On July 3, 2019, California became the first state to pass the Crown Act, which updates the definition of “race” in the California Fair Employment and Housing Act and the California Education Code to be “inclusive of traits historically associated with race, including, but not limited to, hair texture and protective hairstyles.” The California CROWN Act prevents enforcement of grooming policies that claim to be race neutral, but in reality have a disproportionate negative impact on people of color. California’s CROWN Act became effective January 1, 2020.
The New York City Commission on Human Rights adopted guidelines under which it can impose a penalty on those who harass, demote, or fire individuals because of their hair. The new guidelines describe the following hairstyles as not to be subjected to discrimination: “natural hair, treated or untreated hairstyles such as loss, cornrows, twists, braids, Bantu knots, fades, Afros, and/or the right to keep hair in an uncut or untrimmed state.”
The guidance advises employers that requirements around “maintaining a work appropriate appearance” are acceptable, but warns that policies “that ban, limit, or otherwise restrict natural hair or hairstyles associated with Black people generally violate the NYCHRL’s anti-discrimination provisions.” Further, facially neutral grooming policies may also violate city law if an employer enforces an ostensibly neutral policy only against black employees. These guidelines became effective in February 2019.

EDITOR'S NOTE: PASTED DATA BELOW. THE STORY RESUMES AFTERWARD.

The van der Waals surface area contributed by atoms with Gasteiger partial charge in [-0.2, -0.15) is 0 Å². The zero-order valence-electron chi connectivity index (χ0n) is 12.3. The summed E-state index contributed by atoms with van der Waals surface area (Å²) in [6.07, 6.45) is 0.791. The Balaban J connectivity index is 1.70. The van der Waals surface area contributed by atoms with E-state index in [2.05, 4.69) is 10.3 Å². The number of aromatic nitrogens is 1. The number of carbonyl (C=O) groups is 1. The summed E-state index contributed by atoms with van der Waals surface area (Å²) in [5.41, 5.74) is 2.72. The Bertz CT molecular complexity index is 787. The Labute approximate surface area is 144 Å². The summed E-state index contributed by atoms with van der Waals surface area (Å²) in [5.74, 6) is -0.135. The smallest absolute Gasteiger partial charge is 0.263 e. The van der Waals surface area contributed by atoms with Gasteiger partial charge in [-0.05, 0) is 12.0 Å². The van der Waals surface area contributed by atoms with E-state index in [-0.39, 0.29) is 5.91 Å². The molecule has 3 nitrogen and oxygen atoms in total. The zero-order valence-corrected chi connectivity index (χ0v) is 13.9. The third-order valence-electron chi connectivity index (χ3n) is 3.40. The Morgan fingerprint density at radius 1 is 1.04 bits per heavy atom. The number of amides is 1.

On July 12, 2019, the State of New York solidified the NYC Commission on Human Rights Legal Enforcement Guidance on Race Discrimination on the Basis of Hair and became the second state to pass its own CROWN Act.
On December 19, 2019, New Jersey became the third state to enact an anti-discrimination law to “protect people of color facing discrimination based on their hairstyle.” New Jersey’s CROWN Act amends the New Jersey Law Against Discrimination so that the term “race” includes “traits historically associated with race, including hair texture, hair type and protective hairstyles.” In signing this legislation into law, Governor Phil Murphy stated that “[n]o one should be made to feel uncomfortable or be discriminated against because of their natural hair.”
Twenty-two additional states—Colorado, Delaware, Florida, Georgia, Illinois, Kansas, Kentucky, Louisiana, Maryland, Massachusetts, Michigan, Minnesota, Missouri, Nebraska, Oregon, Pennsylvania, South Carolina, Tennessee, Virginia, Washington, West Virginia, and Wisconsin—are considering enacting their own version of the CROWN Act.
On December 5, 2019, U.S. Senator Cory Booker introduced the CROWN Act of 2019 on the federal level to prohibit discrimination based on natural and protective hairstyles associated with people of African descent, including hair that is tightly coiled or tightly curled, locs, cornrows, twists, braids, Bantu knots, and Afros. Under the federal CROWN Act, hair discrimination is a prohibited form of racial or national origin discrimination.
Is hair discrimination race discrimination? Maybe. As of February 2020, it is in three states: California, New York, and New Jersey. In addition, there is a strong movement to enact the CROWN Act in 22 more states and federally. Implementation and enforcement of the CROWN Act will force employers and schools across the United States to take a closer look at their facially neutral grooming and appearance policies and their disparate impact on African Americans and other minorities.